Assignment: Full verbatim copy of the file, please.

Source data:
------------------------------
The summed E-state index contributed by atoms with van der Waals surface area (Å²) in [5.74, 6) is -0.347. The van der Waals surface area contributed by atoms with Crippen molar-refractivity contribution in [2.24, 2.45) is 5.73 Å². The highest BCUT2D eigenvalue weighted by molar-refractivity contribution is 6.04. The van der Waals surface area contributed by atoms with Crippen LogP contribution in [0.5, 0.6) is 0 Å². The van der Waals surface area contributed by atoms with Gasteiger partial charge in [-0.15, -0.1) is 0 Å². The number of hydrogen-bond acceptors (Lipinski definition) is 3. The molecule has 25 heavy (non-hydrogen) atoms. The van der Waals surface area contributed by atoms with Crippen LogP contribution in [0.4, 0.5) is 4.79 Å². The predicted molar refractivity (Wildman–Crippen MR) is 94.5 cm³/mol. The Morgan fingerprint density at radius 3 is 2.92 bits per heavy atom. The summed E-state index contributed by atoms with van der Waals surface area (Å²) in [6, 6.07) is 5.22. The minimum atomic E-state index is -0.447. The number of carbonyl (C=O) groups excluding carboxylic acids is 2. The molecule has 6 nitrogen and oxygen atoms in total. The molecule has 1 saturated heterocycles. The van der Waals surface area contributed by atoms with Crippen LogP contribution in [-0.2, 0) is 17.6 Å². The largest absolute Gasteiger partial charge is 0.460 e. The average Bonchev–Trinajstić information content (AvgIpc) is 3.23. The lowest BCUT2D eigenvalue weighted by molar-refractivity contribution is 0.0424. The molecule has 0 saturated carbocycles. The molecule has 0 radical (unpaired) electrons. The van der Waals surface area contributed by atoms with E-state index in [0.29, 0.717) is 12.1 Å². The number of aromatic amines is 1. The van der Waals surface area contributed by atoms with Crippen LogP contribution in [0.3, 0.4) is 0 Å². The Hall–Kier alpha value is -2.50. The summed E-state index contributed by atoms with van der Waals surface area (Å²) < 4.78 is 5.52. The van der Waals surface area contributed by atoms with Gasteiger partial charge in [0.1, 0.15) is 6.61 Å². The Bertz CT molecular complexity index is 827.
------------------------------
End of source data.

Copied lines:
The summed E-state index contributed by atoms with van der Waals surface area (Å²) in [5.74, 6) is -0.347. The van der Waals surface area contributed by atoms with Crippen molar-refractivity contribution in [2.24, 2.45) is 5.73 Å². The highest BCUT2D eigenvalue weighted by molar-refractivity contribution is 6.04. The van der Waals surface area contributed by atoms with Crippen LogP contribution in [0.5, 0.6) is 0 Å². The van der Waals surface area contributed by atoms with Gasteiger partial charge in [-0.15, -0.1) is 0 Å². The number of hydrogen-bond acceptors (Lipinski definition) is 3. The molecule has 25 heavy (non-hydrogen) atoms. The van der Waals surface area contributed by atoms with Crippen LogP contribution in [0.4, 0.5) is 4.79 Å². The predicted molar refractivity (Wildman–Crippen MR) is 94.5 cm³/mol. The Morgan fingerprint density at radius 3 is 2.92 bits per heavy atom. The summed E-state index contributed by atoms with van der Waals surface area (Å²) in [6, 6.07) is 5.22. The minimum atomic E-state index is -0.447. The number of carbonyl (C=O) groups excluding carboxylic acids is 2. The molecule has 6 nitrogen and oxygen atoms in total. The molecule has 1 saturated heterocycles. The van der Waals surface area contributed by atoms with Crippen LogP contribution in [-0.2, 0) is 17.6 Å². The largest absolute Gasteiger partial charge is 0.460 e. The average Bonchev–Trinajstić information content (AvgIpc) is 3.23. The lowest BCUT2D eigenvalue weighted by molar-refractivity contribution is 0.0424. The molecule has 0 saturated carbocycles. The molecule has 0 radical (unpaired) electrons. The van der Waals surface area contributed by atoms with E-state index in [0.29, 0.717) is 12.1 Å². The number of aromatic amines is 1. The van der Waals surface area contributed by atoms with Crippen LogP contribution in [0.3, 0.4) is 0 Å². The Hall–Kier alpha value is -2.50. The summed E-state index contributed by atoms with van der Waals surface area (Å²) < 4.78 is 5.52. The van der Waals surface area contributed by atoms with Gasteiger partial charge in [0.1, 0.15) is 6.61 Å². The Bertz CT molecular complexity index is 827.